Last Term at Malory Towers (by Enid Blyton)

Earlier this year, an eight-year-old friend started reading - and re-reading - my elderly set of ‘Malory Towers’ books by Enid Blyton. I loved these books as a child, and indeed as a teenager, and although I hadn’t read any of them for some time, I found myself dipping into ‘Third Form at Malory Towers’, surprised to find how much I liked it.

A couple of days ago my friend, now nine, returned ‘Last Term at Malory Towers’, which she had been re-reading for the third or fourth time. I picked it up in an idle moment and read the first chapter… and before long was deep within the book.

Darrell and her friend Sally are sixth-formers, in their last term at the girls’ boarding school. They’re both going off to University in the Autumn; Darrell is head girl and Sally the sports captain, so they’re two of the most important people in the school. Enid Blyton’s characterisation wasn’t the greatest; she tended to caricature her minor people and some of the main ones too but in my view Darrell and Sally are two of her finest creations who have matured into likeable young women through the series.

Darrell’s sister Felicity is in the second form, and determined to carry on her sister’s good influence - as well as joining in some clever ‘tricks’ on the unfortunate teaching staff. In her class there’s a wealthy girl called Jo, evidently what we used to call ‘nouveau riche’, with a brash self-made father and a tendency to care for nobody but herself. She’s a different caricature from the other unpleasant girls in the school, most of whom reform to some extent.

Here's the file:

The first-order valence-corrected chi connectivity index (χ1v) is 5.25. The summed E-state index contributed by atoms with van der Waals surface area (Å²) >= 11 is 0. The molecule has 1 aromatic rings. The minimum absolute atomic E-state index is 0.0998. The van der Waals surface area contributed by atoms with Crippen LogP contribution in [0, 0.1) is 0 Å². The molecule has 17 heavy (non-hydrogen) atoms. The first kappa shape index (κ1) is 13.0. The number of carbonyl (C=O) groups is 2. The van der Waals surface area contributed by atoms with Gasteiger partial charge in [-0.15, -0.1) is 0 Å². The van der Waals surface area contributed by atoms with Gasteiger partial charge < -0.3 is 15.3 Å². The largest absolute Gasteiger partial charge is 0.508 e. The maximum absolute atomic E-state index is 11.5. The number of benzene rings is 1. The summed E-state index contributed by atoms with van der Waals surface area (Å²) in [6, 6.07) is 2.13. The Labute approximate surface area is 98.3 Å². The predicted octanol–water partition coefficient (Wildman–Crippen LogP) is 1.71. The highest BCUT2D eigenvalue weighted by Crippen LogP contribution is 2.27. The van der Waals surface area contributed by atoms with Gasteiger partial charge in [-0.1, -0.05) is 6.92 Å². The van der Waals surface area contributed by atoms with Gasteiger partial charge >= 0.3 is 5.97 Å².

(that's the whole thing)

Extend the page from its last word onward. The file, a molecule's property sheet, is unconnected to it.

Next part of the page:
Gwen, in Darrell’s class, continues to be self-centred, this time angry at her father and sulking right through the term despite Darrell’s best efforts. And there’s a new girl called Amanda, a brilliant sportswoman, who rather turns her nose up at Mallory Towers’ sports, until she spots a junior who has some distinct promise…

There are lots of good threads interweaving in this book, which brings the series to a good ending. There’s high drama too, and a surprisingly moving section towards the end of the book.

It’s not the greatest writing; there are stilted conversations, viewpoint switches almost at random, cliches and too many exclamation marks. And yet the moral aspects shine through. Enid Blyton encouraged an entire generation of British children to become readers, and I’m thankful that she did.

My copy of the book looks like the one shown in the US Amazon link, and can often be found second-hand. However this book is regularly re-printed in the UK and can be found individually, as above, or in a boxed set.

Review by copyright 2014 Sue's Book Reviews

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